Click Image to Visit the Pecan Grove Press Web Page for Poetry from Paradise Valley


Poetry From Paradise Valley

Pecan Grove Press has released an anthology of poems, a sampling of works published in Valparaiso Poetry Review during its first decade, from the original 1999-2000 volume to the 2009-2010 volume.

Poetry from Paradise Valley includes a stellar roster of 50 poets. Among the contributors are a former Poet Laureate of the United States, a winner of the Griffin International Prize, two Pulitzer Prize winners, two National Book Award winners, two National Book Critics Circle winners, six finalists for the National Book Award, four finalists for the National Book Critics Circle Award, two finalists for the Pulitzer Prize, and a few dozen recipients of other honors, such as fellowships from the Guggenheim Foundation, the National Endowment for the Arts, etc.

Readers are encouraged to visit the Poetry from Paradise Valley page at the publisher's web site, where ordering information about the book can be found.

Best Books of Indiana 2011: Finalist. Judges' Citation: "Poetry from Paradise Valley is an excellent anthology that features world-class poetry, including the work of many artists from the Midwest, such as Jared Carter, Annie Finch, David Baker, and Allison Joseph. It’s an eclectic and always interesting collection where poems on similar themes flow into each other. It showcases the highest caliber of U. S. poetry."
—Indiana Center for the Book, Indiana State Library

Wednesday, May 20, 2009

VPR Note on Submissions: An Update

On Monday, May 11, the price for U.S. postal mail increased, as the cost of a first-class stamp rose two cents to 44 cents. I had assumed that everyone now purchases “Forever Stamps,” which continue to be good after any price change. However, as I read through the works submitted during the last month or so that are still on hand for consideration, I notice many return envelopes carry 42-cent stamps. As I did when postal rates were increased a year ago, I remind those submitting work by postal mail to any journals that the enclosed self-addressed stamped envelope now should reflect the new rate.

Moreover, I would like to take this opportunity to point out that Valparaiso Poetry Review has accepted e-mail submissions since its inception in 1999, and I encourage this option to as many writers as possible. Increasingly, a number of literary journals, including some print journals, have discovered the ease, manageability, and savings—for authors and editors—permitted by e-mail submissions.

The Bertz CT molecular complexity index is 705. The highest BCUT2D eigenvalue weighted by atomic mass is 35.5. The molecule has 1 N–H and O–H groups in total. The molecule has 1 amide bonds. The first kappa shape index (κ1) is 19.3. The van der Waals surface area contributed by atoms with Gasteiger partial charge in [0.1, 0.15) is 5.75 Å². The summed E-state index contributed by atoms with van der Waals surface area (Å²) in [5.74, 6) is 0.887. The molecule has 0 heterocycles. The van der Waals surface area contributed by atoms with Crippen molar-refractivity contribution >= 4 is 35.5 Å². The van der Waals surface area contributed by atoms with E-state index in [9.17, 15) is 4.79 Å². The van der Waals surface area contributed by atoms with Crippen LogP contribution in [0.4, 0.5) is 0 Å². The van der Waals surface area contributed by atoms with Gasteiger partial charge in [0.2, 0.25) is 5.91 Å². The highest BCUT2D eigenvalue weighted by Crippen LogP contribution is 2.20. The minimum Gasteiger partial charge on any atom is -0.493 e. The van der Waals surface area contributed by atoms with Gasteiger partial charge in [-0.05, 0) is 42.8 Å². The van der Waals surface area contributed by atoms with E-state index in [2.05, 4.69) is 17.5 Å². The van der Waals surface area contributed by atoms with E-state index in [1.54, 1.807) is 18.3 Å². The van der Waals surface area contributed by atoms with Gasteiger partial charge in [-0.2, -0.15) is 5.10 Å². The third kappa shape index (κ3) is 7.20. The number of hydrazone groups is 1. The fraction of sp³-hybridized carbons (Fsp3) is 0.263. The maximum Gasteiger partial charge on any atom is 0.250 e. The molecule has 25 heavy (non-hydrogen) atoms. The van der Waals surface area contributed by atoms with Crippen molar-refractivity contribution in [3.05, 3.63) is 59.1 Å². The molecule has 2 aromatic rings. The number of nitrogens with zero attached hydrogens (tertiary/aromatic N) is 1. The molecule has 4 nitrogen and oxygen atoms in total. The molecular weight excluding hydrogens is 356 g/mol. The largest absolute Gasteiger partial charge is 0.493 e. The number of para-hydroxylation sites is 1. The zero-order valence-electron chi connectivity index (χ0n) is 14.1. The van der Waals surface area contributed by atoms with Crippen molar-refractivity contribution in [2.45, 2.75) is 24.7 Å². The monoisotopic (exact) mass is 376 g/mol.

Indeed, although the vast majority of submissions to Valparaiso Poetry Review in the first few years were sent by postal mail, a bit more than three-fourths of the nearly 7,500 poems received in the last year were sent by e-mail. Curious about the relationship of submissions to acceptances, I have examined the results and discovered that a little more than three-fourths of the works appearing in the most recent issues of VPR were submitted electronically, indicating there is no subconscious editorial bias toward either form of submission. As VPR’s Submissions Guidelines page states:
If possible, please include an e-mail return address with any postal submission. Authors of postal submissions sometimes may be contacted by e-mail for a Word document copy of the work if one can be supplied.

E-mail submissions, inquiries, or correspondence should be sent to the following: VPR@Valpo.Edu

Since typographical characteristics occasionally are lost when a poem is included within the text of e-mail, authors are encouraged to send a Word attachment of the submitted work in electronic submissions or to include a Word attachment in addition to the text of submissions appearing in the body of the e-mail.
Once again, as I have in the past, I wish to express my appreciation to all who have submitted poetry, reviews, essays, or interviews for appearance in Valparaiso Poetry Review this last year, as well as in the past ten years. Furthermore, as VPR has completed its first decade of existence with the current issue, I appreciate the trust, displayed by those who have submitted works during the first twenty issues, that I will exercise editorial judgment reflecting well upon all the contributions included in every volume of Valparaiso Poetry Review.


Doc Bubbles said...

I was a sucker, couldn't help buying those Edgar Allen Poe stamps: just before the rate hike!

Bruce Oksol said...

You may be interested in the new 44-cent postage stamp: http://www.tommcmahon.net/2006/04/another_great_i.html.

At that site, you may have to scroll down a bit, but you can't miss it.